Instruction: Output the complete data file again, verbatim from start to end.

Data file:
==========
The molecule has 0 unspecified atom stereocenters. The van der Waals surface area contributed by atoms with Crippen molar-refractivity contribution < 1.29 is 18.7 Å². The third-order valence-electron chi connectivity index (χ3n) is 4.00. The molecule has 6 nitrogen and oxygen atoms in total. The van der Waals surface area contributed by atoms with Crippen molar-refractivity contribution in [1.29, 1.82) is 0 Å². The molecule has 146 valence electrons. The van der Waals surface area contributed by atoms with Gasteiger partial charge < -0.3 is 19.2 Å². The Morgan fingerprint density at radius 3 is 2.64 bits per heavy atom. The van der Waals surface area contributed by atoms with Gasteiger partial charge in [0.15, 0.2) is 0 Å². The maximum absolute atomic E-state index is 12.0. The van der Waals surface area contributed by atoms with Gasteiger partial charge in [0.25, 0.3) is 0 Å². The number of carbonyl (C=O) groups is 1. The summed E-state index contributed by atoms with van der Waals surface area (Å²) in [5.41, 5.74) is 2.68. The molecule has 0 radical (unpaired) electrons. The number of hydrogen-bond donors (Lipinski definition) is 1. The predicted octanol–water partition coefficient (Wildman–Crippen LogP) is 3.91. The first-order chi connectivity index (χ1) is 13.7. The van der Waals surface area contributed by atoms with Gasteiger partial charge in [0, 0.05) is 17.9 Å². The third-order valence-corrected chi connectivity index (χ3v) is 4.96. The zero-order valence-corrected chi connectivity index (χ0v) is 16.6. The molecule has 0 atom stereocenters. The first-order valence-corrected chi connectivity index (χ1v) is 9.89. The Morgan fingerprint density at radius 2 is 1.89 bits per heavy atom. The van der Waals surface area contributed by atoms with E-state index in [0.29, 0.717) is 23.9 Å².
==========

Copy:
The molecule has 0 unspecified atom stereocenters. The van der Waals surface area contributed by atoms with Crippen molar-refractivity contribution < 1.29 is 18.7 Å². The third-order valence-electron chi connectivity index (χ3n) is 4.00. The molecule has 6 nitrogen and oxygen atoms in total. The van der Waals surface area contributed by atoms with Crippen molar-refractivity contribution in [1.29, 1.82) is 0 Å². The molecule has 146 valence electrons. The van der Waals surface area contributed by atoms with Gasteiger partial charge < -0.3 is 19.2 Å². The Morgan fingerprint density at radius 3 is 2.64 bits per heavy atom. The van der Waals surface area contributed by atoms with Gasteiger partial charge in [0.15, 0.2) is 0 Å². The maximum absolute atomic E-state index is 12.0. The van der Waals surface area contributed by atoms with Gasteiger partial charge in [0.25, 0.3) is 0 Å². The number of carbonyl (C=O) groups is 1. The summed E-state index contributed by atoms with van der Waals surface area (Å²) in [5.41, 5.74) is 2.68. The molecule has 0 radical (unpaired) electrons. The number of hydrogen-bond donors (Lipinski definition) is 1. The predicted octanol–water partition coefficient (Wildman–Crippen LogP) is 3.91. The first-order chi connectivity index (χ1) is 13.7. The van der Waals surface area contributed by atoms with Gasteiger partial charge in [0, 0.05) is 17.9 Å². The third-order valence-corrected chi connectivity index (χ3v) is 4.96. The zero-order valence-corrected chi connectivity index (χ0v) is 16.6. The molecule has 0 atom stereocenters. The first-order valence-corrected chi connectivity index (χ1v) is 9.89. The Morgan fingerprint density at radius 2 is 1.89 bits per heavy atom. The van der Waals surface area contributed by atoms with E-state index in [0.29, 0.717) is 23.9 Å².